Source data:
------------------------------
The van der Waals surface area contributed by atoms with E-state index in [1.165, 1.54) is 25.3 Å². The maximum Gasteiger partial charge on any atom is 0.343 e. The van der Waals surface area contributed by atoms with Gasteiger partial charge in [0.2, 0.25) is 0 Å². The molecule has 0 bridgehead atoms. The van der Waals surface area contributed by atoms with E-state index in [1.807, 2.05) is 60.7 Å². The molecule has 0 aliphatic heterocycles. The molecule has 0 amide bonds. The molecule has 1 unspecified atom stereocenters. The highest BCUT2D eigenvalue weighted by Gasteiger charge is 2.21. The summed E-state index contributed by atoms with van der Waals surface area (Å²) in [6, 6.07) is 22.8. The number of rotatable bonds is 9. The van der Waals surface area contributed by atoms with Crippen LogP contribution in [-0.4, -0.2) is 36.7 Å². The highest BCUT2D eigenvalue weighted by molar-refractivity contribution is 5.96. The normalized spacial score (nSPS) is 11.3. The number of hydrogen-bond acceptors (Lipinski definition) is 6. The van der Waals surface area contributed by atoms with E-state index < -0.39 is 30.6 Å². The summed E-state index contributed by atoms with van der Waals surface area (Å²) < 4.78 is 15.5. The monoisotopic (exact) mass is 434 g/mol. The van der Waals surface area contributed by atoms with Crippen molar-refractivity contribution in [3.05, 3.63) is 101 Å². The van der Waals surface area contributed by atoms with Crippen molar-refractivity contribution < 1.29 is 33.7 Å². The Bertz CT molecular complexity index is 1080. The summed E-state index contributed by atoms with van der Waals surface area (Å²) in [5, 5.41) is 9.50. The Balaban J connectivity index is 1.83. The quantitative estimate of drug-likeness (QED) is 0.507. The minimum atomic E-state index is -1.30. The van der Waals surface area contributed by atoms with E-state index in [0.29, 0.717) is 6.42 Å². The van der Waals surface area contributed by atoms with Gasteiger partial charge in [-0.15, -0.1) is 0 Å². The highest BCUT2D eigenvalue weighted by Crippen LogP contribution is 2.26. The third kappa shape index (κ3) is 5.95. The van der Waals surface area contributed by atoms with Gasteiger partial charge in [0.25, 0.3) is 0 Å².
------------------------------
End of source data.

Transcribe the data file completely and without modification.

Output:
The van der Waals surface area contributed by atoms with E-state index in [1.165, 1.54) is 25.3 Å². The maximum Gasteiger partial charge on any atom is 0.343 e. The van der Waals surface area contributed by atoms with Gasteiger partial charge in [0.2, 0.25) is 0 Å². The molecule has 0 bridgehead atoms. The van der Waals surface area contributed by atoms with E-state index in [1.807, 2.05) is 60.7 Å². The molecule has 0 aliphatic heterocycles. The molecule has 0 amide bonds. The molecule has 1 unspecified atom stereocenters. The highest BCUT2D eigenvalue weighted by Gasteiger charge is 2.21. The summed E-state index contributed by atoms with van der Waals surface area (Å²) in [6, 6.07) is 22.8. The number of rotatable bonds is 9. The van der Waals surface area contributed by atoms with Crippen LogP contribution in [-0.4, -0.2) is 36.7 Å². The highest BCUT2D eigenvalue weighted by molar-refractivity contribution is 5.96. The normalized spacial score (nSPS) is 11.3. The number of hydrogen-bond acceptors (Lipinski definition) is 6. The van der Waals surface area contributed by atoms with E-state index < -0.39 is 30.6 Å². The summed E-state index contributed by atoms with van der Waals surface area (Å²) < 4.78 is 15.5. The monoisotopic (exact) mass is 434 g/mol. The van der Waals surface area contributed by atoms with Crippen molar-refractivity contribution in [3.05, 3.63) is 101 Å². The van der Waals surface area contributed by atoms with Crippen molar-refractivity contribution < 1.29 is 33.7 Å². The Bertz CT molecular complexity index is 1080. The summed E-state index contributed by atoms with van der Waals surface area (Å²) in [5, 5.41) is 9.50. The Balaban J connectivity index is 1.83. The quantitative estimate of drug-likeness (QED) is 0.507. The minimum atomic E-state index is -1.30. The van der Waals surface area contributed by atoms with E-state index in [0.29, 0.717) is 6.42 Å². The van der Waals surface area contributed by atoms with Gasteiger partial charge in [-0.15, -0.1) is 0 Å². The highest BCUT2D eigenvalue weighted by Crippen LogP contribution is 2.26. The third kappa shape index (κ3) is 5.95. The van der Waals surface area contributed by atoms with Gasteiger partial charge in [0.25, 0.3) is 0 Å².